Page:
Loyalty to the UK is vital so you need to be a British citizen to join us (dual nationality is fine too, if one nationality is British). At least one of your parents is also required to be either a British citizen or hold citizenship/nationality of one of the following: British Dependent Territory, British Overseas Citizen, Commonwealth, British Protected Person, British National Overseas, EEA, USA. If you’re married to, or cohabitating with, a partner who isn’t a British citizen, we’ll judge each case on its merits, taking into account factors such as the nationality concerned and the nature and duration of the relationship.



Usually, you need to have been a resident in the UK for seven out of the last ten years before applying for a role with us (but we assess each case individually). Common exceptions to this residency requirement include if you served overseas with HM Forces or as a representative of HM Government, if you were studying abroad, or if you were living overseas with your parents. If these apply, we will need references for the time you lived abroad and details of the countries you lived in.


At GCHQ, we measure the aptitude of our staff and candidates against seven key competencies. We also have varying level requirements which depend on the role you are applying for. You’ll need to be able to explain how you successfully meet each of the competency requirements through your skills and experience, and can expect to be asked competency based questions at interview to ensure you are at the required level. A little more information about each of our competencies can be found below:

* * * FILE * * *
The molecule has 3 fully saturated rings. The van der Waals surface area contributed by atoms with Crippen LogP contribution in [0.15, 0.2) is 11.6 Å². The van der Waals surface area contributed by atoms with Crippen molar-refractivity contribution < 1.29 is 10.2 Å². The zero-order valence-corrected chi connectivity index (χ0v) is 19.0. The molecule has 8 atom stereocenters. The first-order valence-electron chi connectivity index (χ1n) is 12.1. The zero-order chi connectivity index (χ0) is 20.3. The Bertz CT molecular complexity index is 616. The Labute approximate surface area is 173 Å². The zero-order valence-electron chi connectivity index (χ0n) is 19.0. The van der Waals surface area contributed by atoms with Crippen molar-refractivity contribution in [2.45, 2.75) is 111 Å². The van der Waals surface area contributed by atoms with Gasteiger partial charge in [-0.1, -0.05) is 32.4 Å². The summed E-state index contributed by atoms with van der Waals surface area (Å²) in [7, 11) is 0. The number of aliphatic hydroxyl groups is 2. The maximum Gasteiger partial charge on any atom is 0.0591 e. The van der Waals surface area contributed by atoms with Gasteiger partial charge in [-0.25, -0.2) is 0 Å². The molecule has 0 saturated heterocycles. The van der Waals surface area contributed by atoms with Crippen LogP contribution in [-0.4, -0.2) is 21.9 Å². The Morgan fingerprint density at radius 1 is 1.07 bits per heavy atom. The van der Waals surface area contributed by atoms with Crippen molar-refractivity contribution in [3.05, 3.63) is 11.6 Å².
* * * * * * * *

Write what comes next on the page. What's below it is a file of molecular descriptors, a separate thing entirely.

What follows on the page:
Working with and Leading Others

Respects diversity and equality, is an effective team player and helps others develop.

This is really looking for evidence of how you interact with other people, how you use their skills effectively in getting the work done, how you value the different skills they bring and help them to develop new ones.

Contribution to Delivery

Adopts a business-led approach from planning to delivery, focusing on outcomes
Planning / prioritising / goal-setting, setting objectives, taking responsibility

This is the one that relates to the effective planning and prioritising of work in order to achieve a single required outcome or, at the higher levels, outcomes on a number of tasks or projects, the requirements of which may conflict at times. It also looks at how well you identify and manage risks (eg security-related) that may affect your work.

Managing the Customer Relationship

Works closely with customers (internal and / or external) to define and meet their needs where possible and to manage their expectations
Providing service, understanding customers’ needs, managing expectations

This is about developing a good working relationship with your customers. Customers can be internal or external. Basically it is anyone to whom you provide a service. You have a responsibility to treat them with respect and to provide as a minimum the agreed level of service but also to be honest and upfront if you cannot meet their expectations and to try to sort out a mutually acceptable way forward.

Corporate Vision and Efficiency